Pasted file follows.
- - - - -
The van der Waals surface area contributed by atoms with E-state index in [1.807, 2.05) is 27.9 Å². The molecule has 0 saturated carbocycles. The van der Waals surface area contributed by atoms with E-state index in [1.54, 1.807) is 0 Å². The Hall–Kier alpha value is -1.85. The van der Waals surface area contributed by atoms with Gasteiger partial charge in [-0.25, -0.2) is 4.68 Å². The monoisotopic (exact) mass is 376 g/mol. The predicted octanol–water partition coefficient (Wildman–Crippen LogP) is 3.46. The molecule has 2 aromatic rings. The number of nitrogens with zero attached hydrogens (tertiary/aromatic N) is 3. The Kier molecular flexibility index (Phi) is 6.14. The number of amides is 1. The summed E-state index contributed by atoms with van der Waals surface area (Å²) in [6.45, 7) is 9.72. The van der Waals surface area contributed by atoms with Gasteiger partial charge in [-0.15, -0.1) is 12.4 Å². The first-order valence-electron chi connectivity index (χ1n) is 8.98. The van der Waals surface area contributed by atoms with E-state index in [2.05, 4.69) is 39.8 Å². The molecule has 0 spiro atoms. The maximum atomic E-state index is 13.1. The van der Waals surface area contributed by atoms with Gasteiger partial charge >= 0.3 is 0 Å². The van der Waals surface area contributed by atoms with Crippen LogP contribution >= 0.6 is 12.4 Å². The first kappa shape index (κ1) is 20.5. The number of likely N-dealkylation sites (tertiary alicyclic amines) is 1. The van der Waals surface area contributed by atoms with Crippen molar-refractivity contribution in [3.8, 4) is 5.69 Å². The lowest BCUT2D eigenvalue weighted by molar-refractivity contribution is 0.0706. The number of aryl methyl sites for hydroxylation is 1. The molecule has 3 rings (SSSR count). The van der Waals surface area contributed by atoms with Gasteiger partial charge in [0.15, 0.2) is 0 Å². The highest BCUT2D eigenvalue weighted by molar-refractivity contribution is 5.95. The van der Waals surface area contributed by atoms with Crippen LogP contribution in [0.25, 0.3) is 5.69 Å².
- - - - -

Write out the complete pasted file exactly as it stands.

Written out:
The van der Waals surface area contributed by atoms with E-state index in [1.807, 2.05) is 27.9 Å². The molecule has 0 saturated carbocycles. The van der Waals surface area contributed by atoms with E-state index in [1.54, 1.807) is 0 Å². The Hall–Kier alpha value is -1.85. The van der Waals surface area contributed by atoms with Gasteiger partial charge in [-0.25, -0.2) is 4.68 Å². The monoisotopic (exact) mass is 376 g/mol. The predicted octanol–water partition coefficient (Wildman–Crippen LogP) is 3.46. The molecule has 2 aromatic rings. The number of nitrogens with zero attached hydrogens (tertiary/aromatic N) is 3. The Kier molecular flexibility index (Phi) is 6.14. The number of amides is 1. The summed E-state index contributed by atoms with van der Waals surface area (Å²) in [6.45, 7) is 9.72. The van der Waals surface area contributed by atoms with Gasteiger partial charge in [-0.15, -0.1) is 12.4 Å². The first-order valence-electron chi connectivity index (χ1n) is 8.98. The van der Waals surface area contributed by atoms with E-state index in [2.05, 4.69) is 39.8 Å². The molecule has 0 spiro atoms. The maximum atomic E-state index is 13.1. The van der Waals surface area contributed by atoms with Gasteiger partial charge >= 0.3 is 0 Å². The van der Waals surface area contributed by atoms with Crippen LogP contribution >= 0.6 is 12.4 Å². The first kappa shape index (κ1) is 20.5. The number of likely N-dealkylation sites (tertiary alicyclic amines) is 1. The van der Waals surface area contributed by atoms with Crippen molar-refractivity contribution in [3.8, 4) is 5.69 Å². The lowest BCUT2D eigenvalue weighted by molar-refractivity contribution is 0.0706. The number of aryl methyl sites for hydroxylation is 1. The molecule has 3 rings (SSSR count). The van der Waals surface area contributed by atoms with Gasteiger partial charge in [0.15, 0.2) is 0 Å². The highest BCUT2D eigenvalue weighted by molar-refractivity contribution is 5.95. The van der Waals surface area contributed by atoms with Crippen LogP contribution in [0.25, 0.3) is 5.69 Å².